Since the sharpest photos in your Flickr stream are the ones with the fastest shutter speeds, and the blurriest ones tend to be the ones with the slowest shutter speeds, I would consider investigating ways to keep the camera more stable while shooting. Using good posture, breathing correctly, and holding the camera properly will go a long way towards that end, but the best way to insure your camera doesn't move during an exposure is to place it on a secure mount such as a sturdy tripod.

See also How can I hold my camera steady?
Focus problem vs. motion blur vs. camera shake - how to tell the difference?
How can I take crisp sharp shots without an expensive lens?

  • I was actually looking for similar guides but had little luck finding some good ones. – makakas May 5 '14 at 0:42
  • The sunglasses photo has a very sharp focal plane that is about 5-10cm behind the glasses. Look at the hair above/below the left side of the face towards the back of the head. The camera or subject has just moved after focussing. – drfrogsplat May 7 '14 at 3:05
  • It looks to me more like the nearest part of the subject is too close to the camera and closer than the MFD. – Michael C May 29 '16 at 3:46

Most of them seem ok. Pixel peeping is always going to end up revealing that some pixels aren't perfectly sharp, even on professional level cameras with professional optics. The only real focus issues I see is that the focus point on the flag shot was the sky rather than the flag, so the flag is out of focus, but the sky is well focused. On the shot with the sunglasses, you appear to be within the minimum focus distance and so the lens is unable to achieve focus.

On top of the detailed answer on top of this page, there can be two (rare) cases for out-of-focus images, linked to the Autofocus :

  • your step-by-step motorized lens is too imprecise for the perfect focus. This appears only in the case of very shallow depth of field image (such as a tele photo of a close object), but it can happen.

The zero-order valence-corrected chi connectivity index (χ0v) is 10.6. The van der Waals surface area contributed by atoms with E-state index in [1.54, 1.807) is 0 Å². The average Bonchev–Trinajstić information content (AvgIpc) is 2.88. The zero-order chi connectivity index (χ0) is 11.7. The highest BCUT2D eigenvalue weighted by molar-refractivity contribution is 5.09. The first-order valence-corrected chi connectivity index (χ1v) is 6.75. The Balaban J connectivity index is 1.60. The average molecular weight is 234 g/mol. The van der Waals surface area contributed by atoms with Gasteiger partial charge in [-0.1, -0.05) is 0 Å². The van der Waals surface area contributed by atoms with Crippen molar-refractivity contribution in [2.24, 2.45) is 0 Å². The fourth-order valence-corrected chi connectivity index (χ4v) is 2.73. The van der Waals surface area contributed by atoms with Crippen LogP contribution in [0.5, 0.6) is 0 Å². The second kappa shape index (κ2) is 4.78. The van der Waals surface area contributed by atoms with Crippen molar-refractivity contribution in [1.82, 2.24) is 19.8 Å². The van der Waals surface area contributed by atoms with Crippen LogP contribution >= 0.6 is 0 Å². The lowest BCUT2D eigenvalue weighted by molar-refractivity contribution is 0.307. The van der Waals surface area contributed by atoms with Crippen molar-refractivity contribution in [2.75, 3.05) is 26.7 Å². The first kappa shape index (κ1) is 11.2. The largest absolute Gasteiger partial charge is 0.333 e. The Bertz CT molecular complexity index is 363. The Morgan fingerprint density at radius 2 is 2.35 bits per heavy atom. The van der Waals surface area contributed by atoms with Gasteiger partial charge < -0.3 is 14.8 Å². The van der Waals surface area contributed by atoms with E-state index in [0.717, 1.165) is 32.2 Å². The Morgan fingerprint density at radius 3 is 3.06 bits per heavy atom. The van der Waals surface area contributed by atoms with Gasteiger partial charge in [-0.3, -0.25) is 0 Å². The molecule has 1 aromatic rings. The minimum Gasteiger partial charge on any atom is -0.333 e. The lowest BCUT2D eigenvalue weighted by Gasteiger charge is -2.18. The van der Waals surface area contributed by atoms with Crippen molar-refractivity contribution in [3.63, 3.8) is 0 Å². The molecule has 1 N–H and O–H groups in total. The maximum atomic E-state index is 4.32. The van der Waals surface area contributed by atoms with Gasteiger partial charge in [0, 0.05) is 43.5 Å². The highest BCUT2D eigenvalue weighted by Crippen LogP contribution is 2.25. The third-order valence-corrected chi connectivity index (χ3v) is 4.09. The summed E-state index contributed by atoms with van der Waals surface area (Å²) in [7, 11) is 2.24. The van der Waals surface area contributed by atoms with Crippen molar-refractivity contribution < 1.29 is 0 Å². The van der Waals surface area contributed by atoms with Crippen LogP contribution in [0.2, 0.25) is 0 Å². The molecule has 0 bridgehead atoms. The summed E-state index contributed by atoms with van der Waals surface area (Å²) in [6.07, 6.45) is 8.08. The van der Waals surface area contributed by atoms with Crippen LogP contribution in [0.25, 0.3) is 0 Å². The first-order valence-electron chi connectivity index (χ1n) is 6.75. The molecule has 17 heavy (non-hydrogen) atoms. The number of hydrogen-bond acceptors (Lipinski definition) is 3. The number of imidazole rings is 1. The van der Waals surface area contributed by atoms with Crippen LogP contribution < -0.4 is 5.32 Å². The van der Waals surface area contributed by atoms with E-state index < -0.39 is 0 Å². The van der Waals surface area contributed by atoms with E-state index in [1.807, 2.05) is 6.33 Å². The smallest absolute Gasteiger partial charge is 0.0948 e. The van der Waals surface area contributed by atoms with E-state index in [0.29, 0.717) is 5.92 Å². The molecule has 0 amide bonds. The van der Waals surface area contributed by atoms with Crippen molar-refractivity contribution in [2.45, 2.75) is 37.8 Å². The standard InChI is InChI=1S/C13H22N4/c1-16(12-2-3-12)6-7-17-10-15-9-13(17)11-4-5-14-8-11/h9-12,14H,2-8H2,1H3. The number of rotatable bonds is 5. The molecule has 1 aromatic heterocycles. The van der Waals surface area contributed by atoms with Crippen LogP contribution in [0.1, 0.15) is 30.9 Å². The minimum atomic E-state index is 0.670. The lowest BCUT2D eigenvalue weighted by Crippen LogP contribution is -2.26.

• your AF is not properly set for your given lens, leading to back focus or front focus. That is, the system focuses not exactly where it should. High-end DSLR have a setting to compensate for that, on a per-lens basis.

Might be skills. Using auto-focus is fine, but I would suggest choosing your focus point manually.

IMG_1586

Taking a picture of the flag pole is hard to judge because of the focal plane not being parallel due to you looking up at it... You would need a tilt-shift lens to get it right

Miame alley

I'm not sure what the subject is? so if I were taking it I would have shot at F/11

wave

both pics look okay, but I didn't download and examine close up

love

the focus looks spot on to me

love #2 w/

the woman looks like the camera selected the focus point and decided to focus on the hair.

life

looks fine

scenery

unsure of focus point...? I would have probably shot at F/11 and not higher as to avoid softening from hitting the diffraction limit of the aps-c sensor.

family

The picture looks great and shot at the same F/# as the last picture... Could be the last just focused on the wrong thing....

funky dog

I would have shot at a lower f/# so I could get my iso down to iso 200 or so... it's not like having the legs in focus adds anything to the picture anyways...

img_0433

looks okay, but didn't download.

a

looks fine... not sure of the EXIF info because the exposure info is not present from what I can see...

  • It is interesting how you choose F/# and ISO etc for each individual picture. I do understand what each of them do but are you familiar with any good guide that can give more in-depth of how to properly choose the right combination of settings? – makakas May 5 '14 at 0:45
  • 1
    I can tell you what I used "Scott Kelby's Digital Photography Boxed Set". Kelby gives you recipes for different shooting situations and he is popular enough that you can probably find all four of his books at your local library, so you don't have to spend any money. After that I took a lot of test shots and used Lightroom's organizational abilities to compare pictures so that I could feel comfortable with my camera (sensor size). – rob j crowe May 12 '14 at 13:46